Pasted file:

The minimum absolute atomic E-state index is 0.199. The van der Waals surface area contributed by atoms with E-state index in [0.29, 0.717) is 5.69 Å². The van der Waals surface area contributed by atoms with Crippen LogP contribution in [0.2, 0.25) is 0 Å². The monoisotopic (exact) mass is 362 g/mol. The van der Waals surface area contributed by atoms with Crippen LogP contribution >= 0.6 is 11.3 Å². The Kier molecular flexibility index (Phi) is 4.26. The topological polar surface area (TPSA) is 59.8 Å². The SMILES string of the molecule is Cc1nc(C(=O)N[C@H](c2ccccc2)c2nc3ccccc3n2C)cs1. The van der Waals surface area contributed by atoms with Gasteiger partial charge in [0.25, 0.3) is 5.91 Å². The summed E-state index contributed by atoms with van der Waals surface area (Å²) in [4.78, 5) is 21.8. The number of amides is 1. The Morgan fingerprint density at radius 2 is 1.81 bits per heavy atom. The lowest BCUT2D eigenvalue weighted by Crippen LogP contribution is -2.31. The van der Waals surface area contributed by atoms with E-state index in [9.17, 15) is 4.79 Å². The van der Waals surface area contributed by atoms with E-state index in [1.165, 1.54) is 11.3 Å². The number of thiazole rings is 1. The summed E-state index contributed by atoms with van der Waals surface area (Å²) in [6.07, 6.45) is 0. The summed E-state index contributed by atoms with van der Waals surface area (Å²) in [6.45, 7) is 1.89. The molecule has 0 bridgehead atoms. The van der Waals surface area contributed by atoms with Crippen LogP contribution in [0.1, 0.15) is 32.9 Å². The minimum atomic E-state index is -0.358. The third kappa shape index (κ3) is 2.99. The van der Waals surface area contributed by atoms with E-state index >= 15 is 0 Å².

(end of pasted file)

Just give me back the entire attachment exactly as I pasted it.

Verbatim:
The minimum absolute atomic E-state index is 0.199. The van der Waals surface area contributed by atoms with E-state index in [0.29, 0.717) is 5.69 Å². The van der Waals surface area contributed by atoms with Crippen LogP contribution in [0.2, 0.25) is 0 Å². The monoisotopic (exact) mass is 362 g/mol. The van der Waals surface area contributed by atoms with Crippen LogP contribution >= 0.6 is 11.3 Å². The Kier molecular flexibility index (Phi) is 4.26. The topological polar surface area (TPSA) is 59.8 Å². The SMILES string of the molecule is Cc1nc(C(=O)N[C@H](c2ccccc2)c2nc3ccccc3n2C)cs1. The van der Waals surface area contributed by atoms with Gasteiger partial charge in [0.25, 0.3) is 5.91 Å². The summed E-state index contributed by atoms with van der Waals surface area (Å²) in [4.78, 5) is 21.8. The number of amides is 1. The Morgan fingerprint density at radius 2 is 1.81 bits per heavy atom. The lowest BCUT2D eigenvalue weighted by Crippen LogP contribution is -2.31. The van der Waals surface area contributed by atoms with E-state index in [9.17, 15) is 4.79 Å². The van der Waals surface area contributed by atoms with E-state index in [1.165, 1.54) is 11.3 Å². The number of thiazole rings is 1. The summed E-state index contributed by atoms with van der Waals surface area (Å²) in [6.07, 6.45) is 0. The summed E-state index contributed by atoms with van der Waals surface area (Å²) in [6.45, 7) is 1.89. The molecule has 0 bridgehead atoms. The van der Waals surface area contributed by atoms with Crippen LogP contribution in [0.1, 0.15) is 32.9 Å². The minimum atomic E-state index is -0.358. The third kappa shape index (κ3) is 2.99. The van der Waals surface area contributed by atoms with E-state index >= 15 is 0 Å².